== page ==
You've heard of board-and-batten as a trendy interior wall finishing, but did you know you can also use the material as siding? True board-and-batten is made with vertically installed wide boards and narrow battens fastened over the gaps between the boards. In appearance, board-and-batten siding can look rustic or modern, depending on how rough the lumber is and its finish.
Perhaps the most common arrangement uses 1x10 boards and 1x2 or 1x3 batten. You can also use 1x8 or 1x12 boards and 1x4 battens. To seal out moisture, the boards should be in sound condition and free of open knots, and the battens should lap at least 3/4 inch onto the boards on both sides. Cedar is a good lumber choice because it is soft; harder wood, such as pressure-treated pine, will not seal as well and is more likely to crack. Board-and-batten can be installed onto solid plywood or OSB sheathing. If your sheathing is not solid, you will need to first attach horizontal furring strips.
With a helper, expect to spend a day installing 800 square feet of siding. Before you begin, cover the sheathing with building wrap and install trim boards and flashings. Also make sure you're comfortable measuring, laying out a job, driving nails, and cutting with a power saw.
Prepare the walls as you would for other wood sidings by applying building wrap, self-stick flashings at the corners and around windows and doors, and metal flashings as required.
All around the house install a 1x6 or wider water table, with its bottom edge 2 inches below the sill plate. Snap level chalk lines to help you keep the water-table boards straight and attach them by driving two or three nails at each stud. If the boards are not long enough to span across a wall, join them with a scarf joint or a simple butt joint. Attach drip cap or Z-flashing over the water table.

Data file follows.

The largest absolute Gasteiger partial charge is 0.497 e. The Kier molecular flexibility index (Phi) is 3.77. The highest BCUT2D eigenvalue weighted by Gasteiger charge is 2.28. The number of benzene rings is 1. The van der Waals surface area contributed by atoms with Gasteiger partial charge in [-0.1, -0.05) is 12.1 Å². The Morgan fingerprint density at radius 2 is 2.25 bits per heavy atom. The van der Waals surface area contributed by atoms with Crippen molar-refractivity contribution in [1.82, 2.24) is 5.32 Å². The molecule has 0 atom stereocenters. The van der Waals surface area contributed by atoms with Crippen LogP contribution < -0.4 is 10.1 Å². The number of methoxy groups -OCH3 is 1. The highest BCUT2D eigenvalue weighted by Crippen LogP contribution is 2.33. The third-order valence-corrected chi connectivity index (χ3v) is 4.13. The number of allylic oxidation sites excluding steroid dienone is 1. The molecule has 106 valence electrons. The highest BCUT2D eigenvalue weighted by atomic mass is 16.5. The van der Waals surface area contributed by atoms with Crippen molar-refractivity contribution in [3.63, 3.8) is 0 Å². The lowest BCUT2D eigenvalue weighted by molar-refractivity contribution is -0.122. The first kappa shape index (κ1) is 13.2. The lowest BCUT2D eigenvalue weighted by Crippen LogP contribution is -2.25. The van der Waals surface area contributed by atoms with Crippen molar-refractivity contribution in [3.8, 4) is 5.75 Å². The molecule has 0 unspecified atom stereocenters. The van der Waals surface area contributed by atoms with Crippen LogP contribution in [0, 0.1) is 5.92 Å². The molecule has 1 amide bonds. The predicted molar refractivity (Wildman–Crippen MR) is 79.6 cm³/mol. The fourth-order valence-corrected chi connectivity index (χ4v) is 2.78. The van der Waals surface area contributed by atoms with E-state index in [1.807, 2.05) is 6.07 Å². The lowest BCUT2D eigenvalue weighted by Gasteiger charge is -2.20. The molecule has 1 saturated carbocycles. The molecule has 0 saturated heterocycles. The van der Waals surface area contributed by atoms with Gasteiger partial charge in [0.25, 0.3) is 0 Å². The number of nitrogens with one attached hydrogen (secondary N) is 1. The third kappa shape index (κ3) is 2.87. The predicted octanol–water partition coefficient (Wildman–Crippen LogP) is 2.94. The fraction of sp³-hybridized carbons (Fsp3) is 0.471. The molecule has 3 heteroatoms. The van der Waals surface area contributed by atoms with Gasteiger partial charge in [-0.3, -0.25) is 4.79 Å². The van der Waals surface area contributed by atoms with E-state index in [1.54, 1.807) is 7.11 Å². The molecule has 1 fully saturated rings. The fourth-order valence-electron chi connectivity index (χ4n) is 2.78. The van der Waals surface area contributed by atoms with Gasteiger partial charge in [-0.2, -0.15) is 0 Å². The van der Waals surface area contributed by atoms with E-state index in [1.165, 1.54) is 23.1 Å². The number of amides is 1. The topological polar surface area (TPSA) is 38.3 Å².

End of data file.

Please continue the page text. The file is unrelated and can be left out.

On each wall measure from the corners to plan a layout that avoids narrow slivers next to doors and windows. Take into account both the width of the boards and the thickness of the gap between boards. For instance, if you are installing 1x10 boards that are 9-3/8 inches wide (measure to be sure because they can vary in width) with a 5/8-inch gap, figure 10 inches for each board.
In some areas it is common to attach vertical 1x2 furring strips before installing board-and-batten siding. If your sheathing is not solid plywood or OSB, these strips are needed to provide a nailing surface. Attach strips around windows and doors, then lay out and attach horizontal strips every 16 inches. Nail the strips to framing members.
Furring strips bring the siding out from the sheathing 3/4 inch. As a result, you may need to rip-cut and attach wood extenders onto your window and doorjambs so there will not be a gap between the trim and the jambs.
You may rip-cut the first board to achieve the desired layout. Cut the length to fit or to a determined height if you will stack boards on top. Place the board on the water table about 1/4 inch shy of the corner, use a level to check that it is plumb, and drive pairs of nails every 16 inches. Place the nails about 2 inches from the sides of the board. The nails should be long enough to poke through the sheathing.
Attach the next boards in the same way. Use spacers (5/8-inch plywood is shown here) to maintain fairly consistent gaps. Every third or fourth board, check for plumb and make adjustments as needed. (The battens will cover modest imperfections.) When you meet a window or door siding, cut the board so that it is about 1/4 inch above the trim's drip-cap flashing.
Use a T-bevel to capture the angle at a rake end. Wherever possible, cut the angle first, then hold the piece in place and mark the other side for cutting to length.
Where boards are not long enough to reach all the way up to an eave or rake, install all the boards at the same height. Cut and install Z-flashing over the boards and install the upper pieces 1/4 inch above the flashing.
Install the battens to cover the gaps. Drive nails (which need to be longer than the board nails) through the gaps; avoid driving through the boards. Use a level to make sure the boards are plumb. If a batten is crooked, stretch a string alongside it and force it straight as you nail.
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